Women and fashion in Australia's nineteenth century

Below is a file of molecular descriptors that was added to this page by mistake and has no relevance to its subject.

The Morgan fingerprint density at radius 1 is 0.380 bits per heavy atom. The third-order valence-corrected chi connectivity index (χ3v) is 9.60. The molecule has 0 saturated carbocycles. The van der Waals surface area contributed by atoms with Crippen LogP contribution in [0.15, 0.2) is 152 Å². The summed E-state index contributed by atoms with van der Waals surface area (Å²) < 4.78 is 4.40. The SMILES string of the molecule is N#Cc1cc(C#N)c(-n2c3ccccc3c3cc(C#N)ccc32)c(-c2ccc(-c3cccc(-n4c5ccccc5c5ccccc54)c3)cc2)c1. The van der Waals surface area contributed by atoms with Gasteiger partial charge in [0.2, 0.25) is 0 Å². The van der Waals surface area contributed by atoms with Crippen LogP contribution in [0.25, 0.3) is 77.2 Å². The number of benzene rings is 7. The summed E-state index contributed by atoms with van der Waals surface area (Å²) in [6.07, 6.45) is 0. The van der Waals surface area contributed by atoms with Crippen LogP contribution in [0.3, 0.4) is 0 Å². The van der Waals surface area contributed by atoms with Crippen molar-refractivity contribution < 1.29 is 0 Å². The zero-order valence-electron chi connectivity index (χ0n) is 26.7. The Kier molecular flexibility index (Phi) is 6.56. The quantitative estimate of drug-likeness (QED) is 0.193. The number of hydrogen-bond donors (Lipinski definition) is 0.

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This thesis casts new light on the clothing culture of the first Europeans who engaged with the land now called Australia in New South Wales, at Botany Bay and the area around Sydney Cove. Many people assume that life for the ‘First Fleeters’ must have been crude and rough, devoid of any sartorial fashion element. Yet the naval officers would have been well dressed, albeit somewhat dusty, and the First, Second and Third Fleets carried numerous people who had worked in Britain in the appearance industries. But what of the women? A large number of the convicts transported to New South Wales and Van Diemen’s Land has been convicted for felonies connected with clothing theft. Clothing including accessories such as ribbons and handkerchiefs were valuable at the time but also demotic: they were not the preserve of the middling sorts and elites. Many of the transported convicts were women who had worked in the burgeoning fashion culture of late-eighteenth century Europe. Yet little work has been conducted on their clothing lives. In this thesis, I speculate as to the appearance of the convict women. I do not disparage them as the discarded, unwanted and unattractive ones as some historians as well as popular images, movies and television series have done in the past. Instead I use traces – in the written record such as diaries, transcripts and transportation lists – mapping this information onto the history of early advertising and the press in the colony, as well as analysing the visual sources that survive from this period. I work within the frameworks that recognise the value of material culture, object analysis and also the new fashion studies and fashion histories that demand that the poor and everyday be considered as worthy of study as the dress and habits of the elite. I adopt at times a poetic speaking position, as most of these women were illiterate and they certainly can no longer ‘speak’. Yet traces of their material culture, their backgrounds and their narratives suggest that a more robust and vibrant fashion culture probably existed from the very beginning of the European settlement/invasion that most historians have credited. It is my aim that my understanding of the materiality of cloth and clothing will map onto surviving traces, gestures and hints to enable a new story to be told of the first years of western fashion in the Antipodes.
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